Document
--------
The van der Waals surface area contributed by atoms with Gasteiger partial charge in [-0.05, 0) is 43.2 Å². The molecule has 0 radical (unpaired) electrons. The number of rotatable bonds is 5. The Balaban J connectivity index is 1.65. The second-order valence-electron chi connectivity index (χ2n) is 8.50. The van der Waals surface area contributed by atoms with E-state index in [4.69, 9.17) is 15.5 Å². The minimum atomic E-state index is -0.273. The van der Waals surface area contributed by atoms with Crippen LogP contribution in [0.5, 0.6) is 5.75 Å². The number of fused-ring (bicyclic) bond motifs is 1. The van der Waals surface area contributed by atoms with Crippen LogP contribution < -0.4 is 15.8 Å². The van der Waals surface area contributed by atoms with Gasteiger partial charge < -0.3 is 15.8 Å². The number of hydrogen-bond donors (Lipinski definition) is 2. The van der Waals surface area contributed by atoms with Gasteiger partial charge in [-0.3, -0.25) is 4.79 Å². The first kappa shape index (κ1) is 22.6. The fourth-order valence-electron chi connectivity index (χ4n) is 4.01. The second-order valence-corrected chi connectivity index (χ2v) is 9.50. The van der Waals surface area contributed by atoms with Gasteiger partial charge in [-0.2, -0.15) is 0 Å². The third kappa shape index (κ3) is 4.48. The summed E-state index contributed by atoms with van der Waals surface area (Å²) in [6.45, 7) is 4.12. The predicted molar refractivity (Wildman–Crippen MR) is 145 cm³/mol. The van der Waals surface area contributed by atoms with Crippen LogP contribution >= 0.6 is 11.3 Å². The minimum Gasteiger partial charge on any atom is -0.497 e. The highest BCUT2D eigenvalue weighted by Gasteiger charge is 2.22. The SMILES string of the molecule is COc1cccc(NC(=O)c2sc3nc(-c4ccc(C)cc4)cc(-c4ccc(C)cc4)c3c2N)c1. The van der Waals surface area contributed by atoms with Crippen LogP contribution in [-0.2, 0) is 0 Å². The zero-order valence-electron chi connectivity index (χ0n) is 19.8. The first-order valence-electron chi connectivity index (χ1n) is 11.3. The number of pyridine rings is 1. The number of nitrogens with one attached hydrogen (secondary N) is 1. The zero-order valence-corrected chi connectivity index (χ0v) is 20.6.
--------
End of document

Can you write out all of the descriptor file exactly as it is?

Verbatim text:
The van der Waals surface area contributed by atoms with Gasteiger partial charge in [-0.05, 0) is 43.2 Å². The molecule has 0 radical (unpaired) electrons. The number of rotatable bonds is 5. The Balaban J connectivity index is 1.65. The second-order valence-electron chi connectivity index (χ2n) is 8.50. The van der Waals surface area contributed by atoms with E-state index in [4.69, 9.17) is 15.5 Å². The minimum atomic E-state index is -0.273. The van der Waals surface area contributed by atoms with Crippen LogP contribution in [0.5, 0.6) is 5.75 Å². The number of fused-ring (bicyclic) bond motifs is 1. The van der Waals surface area contributed by atoms with Crippen LogP contribution < -0.4 is 15.8 Å². The van der Waals surface area contributed by atoms with Gasteiger partial charge < -0.3 is 15.8 Å². The number of hydrogen-bond donors (Lipinski definition) is 2. The van der Waals surface area contributed by atoms with Gasteiger partial charge in [-0.3, -0.25) is 4.79 Å². The first kappa shape index (κ1) is 22.6. The fourth-order valence-electron chi connectivity index (χ4n) is 4.01. The second-order valence-corrected chi connectivity index (χ2v) is 9.50. The van der Waals surface area contributed by atoms with Gasteiger partial charge in [-0.2, -0.15) is 0 Å². The third kappa shape index (κ3) is 4.48. The summed E-state index contributed by atoms with van der Waals surface area (Å²) in [6.45, 7) is 4.12. The predicted molar refractivity (Wildman–Crippen MR) is 145 cm³/mol. The van der Waals surface area contributed by atoms with Crippen LogP contribution >= 0.6 is 11.3 Å². The minimum Gasteiger partial charge on any atom is -0.497 e. The highest BCUT2D eigenvalue weighted by Gasteiger charge is 2.22. The SMILES string of the molecule is COc1cccc(NC(=O)c2sc3nc(-c4ccc(C)cc4)cc(-c4ccc(C)cc4)c3c2N)c1. The van der Waals surface area contributed by atoms with Crippen LogP contribution in [-0.2, 0) is 0 Å². The zero-order valence-electron chi connectivity index (χ0n) is 19.8. The first-order valence-electron chi connectivity index (χ1n) is 11.3. The number of pyridine rings is 1. The number of nitrogens with one attached hydrogen (secondary N) is 1. The zero-order valence-corrected chi connectivity index (χ0v) is 20.6.